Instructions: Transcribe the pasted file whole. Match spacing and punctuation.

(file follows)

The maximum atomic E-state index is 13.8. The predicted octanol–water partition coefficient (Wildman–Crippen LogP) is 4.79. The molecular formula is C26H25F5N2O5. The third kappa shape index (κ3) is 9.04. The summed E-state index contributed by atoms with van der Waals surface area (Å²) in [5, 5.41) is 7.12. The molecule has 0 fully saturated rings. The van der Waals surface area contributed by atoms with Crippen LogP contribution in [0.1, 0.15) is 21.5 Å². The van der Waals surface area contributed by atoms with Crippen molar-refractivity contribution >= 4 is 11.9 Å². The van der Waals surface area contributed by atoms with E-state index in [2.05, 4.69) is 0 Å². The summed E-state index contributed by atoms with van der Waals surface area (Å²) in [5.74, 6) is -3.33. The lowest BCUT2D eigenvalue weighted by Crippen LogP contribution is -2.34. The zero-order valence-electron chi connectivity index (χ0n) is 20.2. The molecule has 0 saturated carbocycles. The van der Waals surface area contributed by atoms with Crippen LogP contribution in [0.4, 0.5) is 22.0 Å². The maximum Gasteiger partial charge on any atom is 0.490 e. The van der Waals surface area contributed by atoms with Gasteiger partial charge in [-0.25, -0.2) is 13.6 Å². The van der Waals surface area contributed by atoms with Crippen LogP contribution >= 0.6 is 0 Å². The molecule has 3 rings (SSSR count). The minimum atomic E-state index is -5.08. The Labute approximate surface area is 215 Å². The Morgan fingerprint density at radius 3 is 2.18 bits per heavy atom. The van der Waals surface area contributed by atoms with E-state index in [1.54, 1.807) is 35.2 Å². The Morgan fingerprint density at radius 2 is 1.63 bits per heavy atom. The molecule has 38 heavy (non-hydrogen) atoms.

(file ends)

The maximum atomic E-state index is 13.8. The predicted octanol–water partition coefficient (Wildman–Crippen LogP) is 4.79. The molecular formula is C26H25F5N2O5. The third kappa shape index (κ3) is 9.04. The summed E-state index contributed by atoms with van der Waals surface area (Å²) in [5, 5.41) is 7.12. The molecule has 0 fully saturated rings. The van der Waals surface area contributed by atoms with Crippen LogP contribution in [0.1, 0.15) is 21.5 Å². The van der Waals surface area contributed by atoms with Crippen molar-refractivity contribution >= 4 is 11.9 Å². The van der Waals surface area contributed by atoms with E-state index in [2.05, 4.69) is 0 Å². The summed E-state index contributed by atoms with van der Waals surface area (Å²) in [5.74, 6) is -3.33. The lowest BCUT2D eigenvalue weighted by Crippen LogP contribution is -2.34. The zero-order valence-electron chi connectivity index (χ0n) is 20.2. The molecule has 0 saturated carbocycles. The van der Waals surface area contributed by atoms with Crippen LogP contribution in [0.4, 0.5) is 22.0 Å². The maximum Gasteiger partial charge on any atom is 0.490 e. The van der Waals surface area contributed by atoms with Gasteiger partial charge in [-0.25, -0.2) is 13.6 Å². The van der Waals surface area contributed by atoms with Crippen LogP contribution >= 0.6 is 0 Å². The molecule has 3 rings (SSSR count). The minimum atomic E-state index is -5.08. The Labute approximate surface area is 215 Å². The Morgan fingerprint density at radius 3 is 2.18 bits per heavy atom. The van der Waals surface area contributed by atoms with E-state index in [1.54, 1.807) is 35.2 Å². The Morgan fingerprint density at radius 2 is 1.63 bits per heavy atom. The molecule has 38 heavy (non-hydrogen) atoms.